"We have to get people used to the idea that this is coming," said Intel CEO Brian Krzanich, in an interview with Automotive News.
"When I talk to people, not everybody believes that it is coming as quickly as those of us in the industry know."
Starting late this year, Intel will roll out a batch of 25 vehicles every three months until it has 100 automated cars on the road in Europe, the United States and Israel.
The fleet will include a mix of models from most major manufacturers. Each car will be fitted with Intel's Xeon processor, which calculates vehicle routes, paired with Mobileye's EyeQ chip, which analyzes sensor data to map the road.
As Intel's test fleet debuts, the company will lobby automakers, insurers and regulators to adopt a proposal to speed investigation of accidents involving automated vehicles.
In a blog posted Oct. 17, Amnon Shashua, chief of Intel's automated vehicle group, proposed the following measures:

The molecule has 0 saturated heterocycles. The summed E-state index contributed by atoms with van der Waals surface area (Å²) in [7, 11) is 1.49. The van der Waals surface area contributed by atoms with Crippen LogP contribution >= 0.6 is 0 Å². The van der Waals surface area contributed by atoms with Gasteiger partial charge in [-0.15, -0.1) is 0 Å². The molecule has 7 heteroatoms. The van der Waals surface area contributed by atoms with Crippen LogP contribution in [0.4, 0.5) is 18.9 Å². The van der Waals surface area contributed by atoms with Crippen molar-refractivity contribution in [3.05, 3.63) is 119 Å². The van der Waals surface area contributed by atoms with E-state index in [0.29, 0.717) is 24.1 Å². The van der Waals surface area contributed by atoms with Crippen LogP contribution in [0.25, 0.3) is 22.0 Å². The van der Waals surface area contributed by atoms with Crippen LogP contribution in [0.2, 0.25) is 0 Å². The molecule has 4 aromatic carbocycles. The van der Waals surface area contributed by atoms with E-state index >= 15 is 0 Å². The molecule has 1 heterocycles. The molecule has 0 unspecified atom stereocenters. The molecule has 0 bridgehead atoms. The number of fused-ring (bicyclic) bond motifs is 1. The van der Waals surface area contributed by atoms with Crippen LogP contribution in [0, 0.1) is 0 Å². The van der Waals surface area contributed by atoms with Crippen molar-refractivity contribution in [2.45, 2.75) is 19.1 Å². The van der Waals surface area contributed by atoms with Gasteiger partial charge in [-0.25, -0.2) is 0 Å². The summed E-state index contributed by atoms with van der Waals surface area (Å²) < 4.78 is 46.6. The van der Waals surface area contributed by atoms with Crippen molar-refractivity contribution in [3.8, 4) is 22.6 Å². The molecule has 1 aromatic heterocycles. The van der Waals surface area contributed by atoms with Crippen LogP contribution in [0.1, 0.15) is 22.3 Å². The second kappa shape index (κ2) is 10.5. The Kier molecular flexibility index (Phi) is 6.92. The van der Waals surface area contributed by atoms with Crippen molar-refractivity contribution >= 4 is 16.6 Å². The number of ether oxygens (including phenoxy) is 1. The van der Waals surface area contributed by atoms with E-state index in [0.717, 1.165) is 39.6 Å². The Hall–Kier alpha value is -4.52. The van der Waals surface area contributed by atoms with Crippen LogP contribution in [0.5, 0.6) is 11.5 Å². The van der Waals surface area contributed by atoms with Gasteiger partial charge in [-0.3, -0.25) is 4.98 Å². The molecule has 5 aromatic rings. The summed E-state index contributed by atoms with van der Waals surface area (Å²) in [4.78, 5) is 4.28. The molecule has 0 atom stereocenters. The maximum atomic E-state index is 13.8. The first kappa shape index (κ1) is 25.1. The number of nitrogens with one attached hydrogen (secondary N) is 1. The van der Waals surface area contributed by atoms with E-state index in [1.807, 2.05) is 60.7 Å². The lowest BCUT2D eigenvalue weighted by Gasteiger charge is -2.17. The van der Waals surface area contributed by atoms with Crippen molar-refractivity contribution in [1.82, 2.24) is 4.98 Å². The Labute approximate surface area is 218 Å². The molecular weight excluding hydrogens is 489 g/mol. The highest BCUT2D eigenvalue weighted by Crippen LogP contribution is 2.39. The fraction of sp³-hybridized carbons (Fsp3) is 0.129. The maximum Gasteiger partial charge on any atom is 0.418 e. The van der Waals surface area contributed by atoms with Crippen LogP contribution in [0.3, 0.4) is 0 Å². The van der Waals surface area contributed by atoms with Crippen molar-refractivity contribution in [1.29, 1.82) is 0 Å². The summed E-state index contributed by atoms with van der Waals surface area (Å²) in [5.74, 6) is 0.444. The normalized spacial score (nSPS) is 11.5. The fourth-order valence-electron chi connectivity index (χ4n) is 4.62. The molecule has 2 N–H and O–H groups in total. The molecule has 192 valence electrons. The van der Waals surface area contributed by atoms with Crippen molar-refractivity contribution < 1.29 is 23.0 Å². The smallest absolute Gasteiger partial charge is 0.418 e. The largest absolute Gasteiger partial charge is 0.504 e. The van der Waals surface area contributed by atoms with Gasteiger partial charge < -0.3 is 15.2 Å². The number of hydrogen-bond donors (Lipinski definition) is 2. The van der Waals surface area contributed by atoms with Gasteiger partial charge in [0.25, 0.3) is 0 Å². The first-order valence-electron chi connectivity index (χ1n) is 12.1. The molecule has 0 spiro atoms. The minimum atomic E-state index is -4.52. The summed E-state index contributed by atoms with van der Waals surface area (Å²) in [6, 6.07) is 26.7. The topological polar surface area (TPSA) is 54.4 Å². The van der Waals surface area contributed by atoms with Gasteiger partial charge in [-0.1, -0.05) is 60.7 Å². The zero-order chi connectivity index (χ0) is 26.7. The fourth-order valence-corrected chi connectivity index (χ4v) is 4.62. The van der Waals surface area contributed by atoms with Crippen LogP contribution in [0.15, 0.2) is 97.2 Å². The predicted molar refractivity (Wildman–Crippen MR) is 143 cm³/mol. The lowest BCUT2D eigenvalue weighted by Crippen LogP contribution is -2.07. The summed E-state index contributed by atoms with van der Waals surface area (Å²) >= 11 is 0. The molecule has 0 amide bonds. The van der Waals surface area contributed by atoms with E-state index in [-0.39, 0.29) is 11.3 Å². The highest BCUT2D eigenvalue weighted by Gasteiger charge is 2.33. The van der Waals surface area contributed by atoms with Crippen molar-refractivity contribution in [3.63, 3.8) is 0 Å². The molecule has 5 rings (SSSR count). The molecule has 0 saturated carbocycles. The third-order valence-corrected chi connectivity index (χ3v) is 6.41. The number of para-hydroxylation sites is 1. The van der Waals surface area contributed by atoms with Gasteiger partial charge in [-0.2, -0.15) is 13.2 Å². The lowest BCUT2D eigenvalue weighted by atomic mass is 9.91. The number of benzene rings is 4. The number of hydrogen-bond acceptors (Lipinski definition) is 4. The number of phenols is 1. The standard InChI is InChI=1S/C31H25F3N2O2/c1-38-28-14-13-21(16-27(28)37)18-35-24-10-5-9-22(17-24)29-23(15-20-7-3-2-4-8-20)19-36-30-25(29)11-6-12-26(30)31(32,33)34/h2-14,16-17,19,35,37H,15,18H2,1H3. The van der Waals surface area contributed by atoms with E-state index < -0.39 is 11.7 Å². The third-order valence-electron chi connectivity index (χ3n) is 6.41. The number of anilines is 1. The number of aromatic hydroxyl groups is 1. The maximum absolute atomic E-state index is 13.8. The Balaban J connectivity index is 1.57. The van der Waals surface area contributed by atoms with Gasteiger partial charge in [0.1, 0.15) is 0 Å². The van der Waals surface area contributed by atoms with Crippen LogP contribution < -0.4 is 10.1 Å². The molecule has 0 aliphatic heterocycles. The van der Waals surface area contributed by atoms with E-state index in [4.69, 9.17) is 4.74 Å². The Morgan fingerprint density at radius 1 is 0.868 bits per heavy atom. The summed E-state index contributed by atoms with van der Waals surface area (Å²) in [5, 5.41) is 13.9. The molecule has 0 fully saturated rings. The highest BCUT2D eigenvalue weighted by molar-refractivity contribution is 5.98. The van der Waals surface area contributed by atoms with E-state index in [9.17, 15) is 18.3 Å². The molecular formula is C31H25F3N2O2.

A self-driving car will be allowed to operate at normal speeds in mixed traffic with other vehicles.
Standard industry algorithms will prevent these vehicles from making risky decisions that could trigger a collision.
Industry algorithms would define the most aggressive evasive action that a vehicle can take to prevent an accident.
If a car crashes, investigators would have immediate access to its sensor data to determine the cause.
A self-driving car would not be held liable if the other vehicle caused the accident.
Essentially, Shashua is proposing a trade-off.
If the entire U.S. vehicle fleet were autonomous, there would be only 40 fatal traffic accidents annually, Shashua estimates.
By comparison, there were nearly 40,000 fatalities last year on U.S. roads.
In return, automakers would not be legally liable if their automated vehicles are built properly, and if another vehicle causes the accident.
"We have to make good progress on this next year," Krzanich said.
"The number of autonomous vehicles will grow every year. We have to get this done pretty quickly."